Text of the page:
Since OFO establishes dates for OFO field trips in October for the following year it is extremely difficult choose a date for this trip. The peak of the Goose, Swan and early duck species migration near Ottawa is usually the last week of March or the first week of April. However it can be a week later, as it was this year, due to the delayed snow melt as a result of the later than usual cold weather.
Last Sunday may have been a few days after the peak of the early spring waterfowl migration. We had scope views of about 3,000 Greater Snow Geese but, unfortunately, we could not find any Ross's Geese. Several were found later in the day. We searched for the Tundra Swans that had been present for about a week but couldn't find them. They were likely feeding in the nearby corn fields since they were found on the flooded fields later in the day. We searched for the Pink-footed Goose that had been present since the 13th but it had probably left with most of the Canada Geese on the milder weather a day or two before. We did find one Greater White-fronted Goose but we had poor looks because it was sleeping most of the time in the middle of a group of tightly packed Canada Geese. Other than Northern Pintail, ducks were sparse, we found 10 duck species. We had distant looks at Sandhill Cranes.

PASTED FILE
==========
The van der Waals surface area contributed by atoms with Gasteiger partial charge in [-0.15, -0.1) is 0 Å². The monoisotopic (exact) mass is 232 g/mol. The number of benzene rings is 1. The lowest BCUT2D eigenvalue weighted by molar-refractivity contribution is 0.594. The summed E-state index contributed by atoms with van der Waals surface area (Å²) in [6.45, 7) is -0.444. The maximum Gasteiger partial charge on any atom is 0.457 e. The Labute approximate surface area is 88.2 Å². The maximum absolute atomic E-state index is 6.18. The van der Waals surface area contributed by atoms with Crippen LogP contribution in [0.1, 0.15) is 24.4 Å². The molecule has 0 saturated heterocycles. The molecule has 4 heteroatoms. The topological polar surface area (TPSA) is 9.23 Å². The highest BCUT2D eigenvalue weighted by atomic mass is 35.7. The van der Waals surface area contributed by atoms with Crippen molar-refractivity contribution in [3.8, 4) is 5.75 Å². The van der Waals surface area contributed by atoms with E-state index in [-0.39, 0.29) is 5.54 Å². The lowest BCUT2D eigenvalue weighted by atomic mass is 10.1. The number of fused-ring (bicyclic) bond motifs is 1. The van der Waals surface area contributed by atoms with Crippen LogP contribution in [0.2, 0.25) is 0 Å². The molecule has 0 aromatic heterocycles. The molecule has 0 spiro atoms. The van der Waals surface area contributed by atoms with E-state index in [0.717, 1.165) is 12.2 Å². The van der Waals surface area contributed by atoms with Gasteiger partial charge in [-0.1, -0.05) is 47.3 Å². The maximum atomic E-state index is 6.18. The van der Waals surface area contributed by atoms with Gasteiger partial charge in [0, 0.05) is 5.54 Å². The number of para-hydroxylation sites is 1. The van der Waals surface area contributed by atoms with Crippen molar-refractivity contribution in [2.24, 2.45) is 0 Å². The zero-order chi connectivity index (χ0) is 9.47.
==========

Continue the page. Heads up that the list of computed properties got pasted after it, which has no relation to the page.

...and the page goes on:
We found a total of 50 species which is excellent since we made limited effort to find passerines. Highlight of the day was probably two American Bittern that flew low over our heads.
Many thanks to Ed Leblanc for finding the Greater White-fronted Goose when, initially, only the top of it's head was visible!
April 6 2019 (Saturday) Point Pelee Photography
Leader: Jeremy Bensette.
This past Saturday, April 6 2019, twelve birders from across southwestern Ontario joined me for a very successful full-day outing in the Point Pelee area! We totalled 70 bird species between 7:30 am and about 5 pm in very comfortable sunny weather. Such nice weather that I now have a sun burn! I appreciate the great turnout, especially to those who came from a few hours away for the outing. Below is a summary of the day.